London Air Travel’s Monday Briefing – 13 August 2018

Welcome to our weekly Monday Briefing on the main developments in air travel in London and around the world, as published every Monday morning at 06:00 BST.

London Air Travel » Monday Briefing » London Air Travel’s Monday Briefing – 13 August 2018

Ryanair Aircraft
Ryanair Aircraft (Image Credit: Ryanair)

Hello and welcome to our Monday Briefing for the week beginning 13 August 2018, summarising the main developments in air travel over the past week, and a look to the week ahead.

Trouble At Ryanair

As has been widely reported, Ryanair faced the biggest single act of industrial action in its near 35 year history last Friday.

Trade unions representing pilots of five countries (Germany, Sweden, Ireland, the Netherlands and Belgium) undertook industrial action, leading to the cancellation of over 400 flights. Ryanair was caught off guard in Germany by pilots giving only 48 hours’ notice of industrial action.

Politico has a good primer on the background to the dispute. In essence, pilots at Ryanair bases around Europe wish to be employed under contracts recognised under local employment law and benefit from better employee protection, rather than contracts recognised Ireland.

Ryanair has withstood knocks before and is no stranger to public opprobrium. It launched its “Always Getting Better” initiative when even institutional investors were questioning its approach of effectively putting tripwires in front of customers. It survived mass cancellations last year when it couldn’t roster enough pilots. However, it will have to be able to live with trade union recognition in perpetuity and that requires it to find long term solutions and not short term fixes.

Ryanair has earlier this year signed a recognition agreement with the UK pilots union BALPA. However, there is no immediate prospect of any industrial dispute between BALPA and Ryanair’s UK pilots. If there was, there is a relatively lengthy ballot period and notice of industrial action required.

Trouble At Jet Airways

The Financial Times reports that Jet Airways has delayed indefinitely the release of its latest financial results. This is whilst it is “exploring sources of funding [as a] priority”.

Airlines in India have been grappling with a double whammy of rising fuel prices and a weakening local currency. Jet Airways is 24% owned by Etihad which has not indicated any sign being prepared to recapitalise Jet Airways.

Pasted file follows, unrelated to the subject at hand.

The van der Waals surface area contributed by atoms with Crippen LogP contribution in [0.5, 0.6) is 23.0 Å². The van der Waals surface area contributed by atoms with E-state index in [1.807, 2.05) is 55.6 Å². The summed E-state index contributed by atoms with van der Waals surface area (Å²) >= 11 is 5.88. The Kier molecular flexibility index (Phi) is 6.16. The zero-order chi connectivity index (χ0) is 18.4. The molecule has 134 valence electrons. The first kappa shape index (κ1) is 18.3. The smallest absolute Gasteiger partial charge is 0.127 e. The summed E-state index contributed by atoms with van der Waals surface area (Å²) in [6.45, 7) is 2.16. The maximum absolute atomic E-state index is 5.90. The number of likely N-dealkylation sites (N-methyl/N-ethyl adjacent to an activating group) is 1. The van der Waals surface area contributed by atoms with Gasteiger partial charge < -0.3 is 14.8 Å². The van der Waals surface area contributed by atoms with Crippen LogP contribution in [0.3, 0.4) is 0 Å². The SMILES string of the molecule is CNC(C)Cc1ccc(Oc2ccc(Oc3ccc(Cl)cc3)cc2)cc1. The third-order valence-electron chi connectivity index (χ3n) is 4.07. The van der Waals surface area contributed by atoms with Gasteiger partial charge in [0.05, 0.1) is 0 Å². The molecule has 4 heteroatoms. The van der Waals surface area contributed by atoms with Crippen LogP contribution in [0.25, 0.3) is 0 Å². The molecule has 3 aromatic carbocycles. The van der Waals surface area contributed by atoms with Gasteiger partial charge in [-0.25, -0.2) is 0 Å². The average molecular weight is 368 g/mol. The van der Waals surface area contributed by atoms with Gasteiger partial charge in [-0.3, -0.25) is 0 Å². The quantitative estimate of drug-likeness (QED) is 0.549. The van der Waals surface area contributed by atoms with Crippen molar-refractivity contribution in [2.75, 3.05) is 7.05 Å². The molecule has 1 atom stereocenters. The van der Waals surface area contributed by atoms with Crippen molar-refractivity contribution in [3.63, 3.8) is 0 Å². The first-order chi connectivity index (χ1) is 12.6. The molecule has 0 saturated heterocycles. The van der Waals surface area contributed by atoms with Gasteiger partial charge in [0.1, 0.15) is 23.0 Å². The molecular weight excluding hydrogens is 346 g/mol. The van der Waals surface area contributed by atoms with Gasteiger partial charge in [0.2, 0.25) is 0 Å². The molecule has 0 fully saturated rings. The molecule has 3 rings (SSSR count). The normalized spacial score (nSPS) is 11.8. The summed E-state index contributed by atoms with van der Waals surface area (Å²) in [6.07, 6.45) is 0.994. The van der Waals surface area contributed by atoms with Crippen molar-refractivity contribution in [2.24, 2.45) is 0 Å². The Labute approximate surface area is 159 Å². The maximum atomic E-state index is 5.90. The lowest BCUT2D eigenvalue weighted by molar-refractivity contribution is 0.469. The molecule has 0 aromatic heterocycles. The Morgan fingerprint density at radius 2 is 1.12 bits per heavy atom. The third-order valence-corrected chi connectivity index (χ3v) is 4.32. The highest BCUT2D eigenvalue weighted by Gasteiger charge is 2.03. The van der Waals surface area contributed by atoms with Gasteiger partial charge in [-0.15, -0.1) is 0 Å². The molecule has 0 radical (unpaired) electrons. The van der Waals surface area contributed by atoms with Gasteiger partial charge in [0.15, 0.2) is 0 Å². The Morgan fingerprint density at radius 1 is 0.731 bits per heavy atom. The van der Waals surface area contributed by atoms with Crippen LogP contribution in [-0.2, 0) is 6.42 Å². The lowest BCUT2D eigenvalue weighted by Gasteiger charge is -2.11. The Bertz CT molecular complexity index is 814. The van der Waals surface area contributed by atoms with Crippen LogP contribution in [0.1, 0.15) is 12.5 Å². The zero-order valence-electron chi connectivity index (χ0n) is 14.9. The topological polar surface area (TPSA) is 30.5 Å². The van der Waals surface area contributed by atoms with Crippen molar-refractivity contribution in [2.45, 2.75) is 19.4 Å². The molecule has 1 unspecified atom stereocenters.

The Sunday Times interviews Flybe CEO Christine Ourmières-Widener

The Sunday Times has interviewed Flybe CEO Christine Ourmières-Widener.

The airline continues to be loss making. A loss of £9.4m before tax was reported for the year to March 2018. Flybe has placed its future as an independent airline on downsizing its fleet and tighter cost control as well as improved IT.

Flybe has also has ambitions to launch a number of new UK regional routes from London Heathrow, should the third runway be built.

All the news that’s fit to print

Two passenger related stories gained significant media coverage last week. Both raised more questions than they provided answers.

A Briton getting in trouble abroad is a classic tabloid staple. The story of British mother being jailed in Dubai (and now released), ostensibly because she drank wine on an aircraft which has its own onboard bar, gained huge coverage in MailOnline and other outlets.

Another story concerns a family removed from a flight from London City to Berlin after the aircraft had to return to the gate. Again, ostensibly, this was because of a dispute between the family and the operating crew. BA, bound by a duty of passenger confidentiality, could only issue a curt statement “It is a safety requirement for all airlines that passengers are seated and have their seatbelt fastened for take-off.” (The Daily Mirror)

With digital journalists (read: people who never leave their desks) scraping each other’s websites, these stories spread like wildfire but leave readers none the wiser.

Also of note this week:

Who do airlines invest so much in creative safety videos? (The Drum)

Nearly half of all flights at Barcelona El Prat airport were delayed in July and Spain’s Public Works Ministry is demanding an explanation from Vueling. (El Pais English)

easyJet launches new routes from Gatwick to Aarhus, Aqaba, Rovaniemi and Warsaw from late October/early November 2018. (easyJet)

Amber Kirby, newly appointed Vice President, Marketing and Customer Experience at Virgin Holidays on her plans for the brand. (Marketing Week)

Late Post Publication Updates:

[Reserved for updates during the day.]

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